If Falcons Players Have Lost Faith In Mike Mularkey, Atlanta Must Move On

The Atlanta Falcons' offensive performance in the 2012 NFL Playoffs: Two points, 247 yards, 4 of 14 on third downs and that now-famous goose egg on fourth down conversions, all against the worst defense among the 12 postseason finalists. That's debatably reason for an offensive coordinator's dismissal.

Anonymous sources from the Falcons roster going public with their lost faith in offensive coordinator Mike Mularkey? That's a pink slip without question.

Yahoo's Jason Cole quoted a justifiably frustrated Roddy White, as well as an anonymous player, and the sentiment is 100 percent clear: Mike Mularkey has to go. Before you think that the overhaul of the Atlanta franchise at the hands of New England Patriot system product Thomas Dimitroff (with the blessing of Arthur Blank) would contradict firing a coordinator because of player unrest, you don't know your Belicheck: A key tenet to the system that Patriots invented and that Dimitroff embodies is that players do have a voice to be taken under consideration in all matters, and in this instance, that voice should ring louder than anyone else's.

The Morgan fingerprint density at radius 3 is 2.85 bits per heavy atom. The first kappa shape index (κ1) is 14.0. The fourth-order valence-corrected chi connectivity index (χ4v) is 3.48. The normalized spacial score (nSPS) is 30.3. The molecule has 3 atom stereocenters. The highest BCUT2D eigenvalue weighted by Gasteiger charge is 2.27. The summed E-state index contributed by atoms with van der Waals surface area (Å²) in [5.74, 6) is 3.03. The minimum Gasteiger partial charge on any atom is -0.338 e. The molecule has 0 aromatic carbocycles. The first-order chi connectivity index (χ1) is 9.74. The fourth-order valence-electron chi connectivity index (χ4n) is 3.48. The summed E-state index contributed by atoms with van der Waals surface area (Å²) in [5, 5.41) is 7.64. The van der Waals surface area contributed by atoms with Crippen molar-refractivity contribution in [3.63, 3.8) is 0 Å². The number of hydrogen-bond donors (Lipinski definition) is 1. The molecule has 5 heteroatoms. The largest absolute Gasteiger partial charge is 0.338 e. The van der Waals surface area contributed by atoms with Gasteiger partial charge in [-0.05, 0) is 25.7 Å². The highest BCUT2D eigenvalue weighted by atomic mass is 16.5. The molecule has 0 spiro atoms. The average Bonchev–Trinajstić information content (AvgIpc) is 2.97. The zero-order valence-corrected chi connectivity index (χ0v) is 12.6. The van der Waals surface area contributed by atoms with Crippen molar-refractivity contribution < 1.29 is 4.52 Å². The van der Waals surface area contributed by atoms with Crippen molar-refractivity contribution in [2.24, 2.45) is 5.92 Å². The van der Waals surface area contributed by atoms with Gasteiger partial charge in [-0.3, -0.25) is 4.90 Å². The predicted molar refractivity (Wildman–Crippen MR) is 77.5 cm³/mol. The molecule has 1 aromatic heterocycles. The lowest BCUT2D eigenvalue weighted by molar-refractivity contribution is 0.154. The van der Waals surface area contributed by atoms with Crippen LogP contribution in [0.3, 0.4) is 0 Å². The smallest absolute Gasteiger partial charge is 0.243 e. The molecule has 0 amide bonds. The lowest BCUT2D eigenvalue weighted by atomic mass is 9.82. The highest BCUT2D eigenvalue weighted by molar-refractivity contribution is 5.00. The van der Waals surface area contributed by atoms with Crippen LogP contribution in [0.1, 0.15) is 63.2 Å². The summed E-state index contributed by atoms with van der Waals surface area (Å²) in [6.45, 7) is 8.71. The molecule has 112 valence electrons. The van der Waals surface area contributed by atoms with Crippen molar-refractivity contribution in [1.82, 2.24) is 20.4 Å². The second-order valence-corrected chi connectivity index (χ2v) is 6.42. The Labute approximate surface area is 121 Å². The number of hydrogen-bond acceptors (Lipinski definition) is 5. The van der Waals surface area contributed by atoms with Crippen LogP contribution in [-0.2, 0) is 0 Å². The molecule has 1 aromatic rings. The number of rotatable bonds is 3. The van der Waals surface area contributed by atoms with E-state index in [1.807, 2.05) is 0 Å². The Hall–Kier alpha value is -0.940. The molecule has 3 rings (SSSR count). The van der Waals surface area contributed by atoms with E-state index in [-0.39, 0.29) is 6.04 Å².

The Falcons mortgaged a draft - and by some accounts two - to add a "missing piece" type playmaker in Julio Jones. And while it's apparent now that their offensive line wasn't ready to transition from a run-first club to the next Green Bay Packers, the experiment under Mularkey failed miserably. Not Jones failing, not quarterback Matt Ryan failing - but Mularkey failing.

In examining another season of title hopes gone bust, there are countless symptoms to be charted - 14, 23, 23, 10, 16, and 2 - that's the amount of points scored against 2012 Playoff teams in the 2011 season (the Saints twice, plus the Lions, Packers, Texans and Giants), which averages to 14.6 points a game against the best teams in the NFL. Or 402, the total points the "explosive" 2011 team scored, versus 414, the total 2010's offense put up.

You can find numbers to argue about all day. But a loss of faith among the careful selected, meticulously nitpicked talent assembled over four years? That's not a symptom, that's a diagnosis, and it's fatal.

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